What to do during a run-in with a moose
'They're more afraid of us than we are of them,' says manager of conservation
A pleasant afternoon walk in Mount Pearl turned harrowing for a man and his young daughter when they were charged by a moose on Sunday.
Keith Halleran and his daughter, Katie, came across a moose while walking their dog on a trail near Power's Pond.
According to Halleran, the moose approached the pair and, when the animal was about five feet away, put its head down and charged.
Halleran said he quickly grabbed his daughter and jumped into the woods, out of the way. He said the moose was eventually scared off by his small dog, Jack, a Schnauzer-Shih Tzu mix, who began barking at the moose.
"When I got home, I was just worried about, 'Did I do the right thing?' I was worried about my daughter and if the moose kept going towards [us], what I would have done."
Halleran said he was surprised by the moose's aggression, because he and his daughter stood back and didn't attempt to approach it.
Lowering head a key warning sign
Accordng to Chris Baldwin, manager of conservation services with the wildlife division in the Department of Fisheries and Land Resources, when that moose lowered its head, it was displaying a key warning sign for aggression.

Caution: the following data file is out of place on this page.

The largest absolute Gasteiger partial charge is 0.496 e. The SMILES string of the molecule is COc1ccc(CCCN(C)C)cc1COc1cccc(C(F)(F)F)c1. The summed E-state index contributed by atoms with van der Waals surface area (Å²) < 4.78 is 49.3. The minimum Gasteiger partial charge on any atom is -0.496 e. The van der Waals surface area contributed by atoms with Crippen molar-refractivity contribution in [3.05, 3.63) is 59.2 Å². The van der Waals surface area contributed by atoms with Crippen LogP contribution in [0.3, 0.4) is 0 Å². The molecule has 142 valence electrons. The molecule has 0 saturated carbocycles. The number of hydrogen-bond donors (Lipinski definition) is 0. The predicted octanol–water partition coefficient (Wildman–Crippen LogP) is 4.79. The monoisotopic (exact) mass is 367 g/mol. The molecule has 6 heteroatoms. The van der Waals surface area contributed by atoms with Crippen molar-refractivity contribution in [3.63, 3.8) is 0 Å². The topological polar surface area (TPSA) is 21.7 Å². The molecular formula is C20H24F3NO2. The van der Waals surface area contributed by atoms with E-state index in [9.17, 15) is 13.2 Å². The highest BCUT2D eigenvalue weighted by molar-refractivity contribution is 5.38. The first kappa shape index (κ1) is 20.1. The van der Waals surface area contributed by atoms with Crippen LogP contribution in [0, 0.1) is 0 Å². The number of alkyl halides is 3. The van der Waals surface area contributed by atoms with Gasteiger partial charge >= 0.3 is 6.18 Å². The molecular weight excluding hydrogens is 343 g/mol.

People who happen upon a moose should also be wary if the animal abruptly stops eating, stares, and starts smacking its lips," he said.
An angry moose will often draw back its ears, and the hair on its back hump will stand up.
A dog, to them, is a predator.- Chris Baldwin
"Moose generally prefer to leave humans alone," Baldwin said, but right now, they're likely tired and hungry, clomping around in the snow, looking for food.
"Spring or early summer when females have calves, that can also be an especially dangerous time," he said.
Stay back, keep dogs on a leash
Baldwin advises people to make a lot of noise while they walk in the woods, and to keep a safe distance if they do come upon a moose.
Pets should also be on a leash, he said.
Though Halleran's dog, Jack, wound up chasing the moose away, Baldwin said that outcome is not the norm.
"A dog, to them, is a predator," he said. "They will react to a dog, they will become aggressive with a dog."
While Baldwin is familiar with a few cases in which people have been hurt by moose, those cases are few and far between.
"They're more afraid of us than we are of them," he said.
With files from the St. John's Morning Show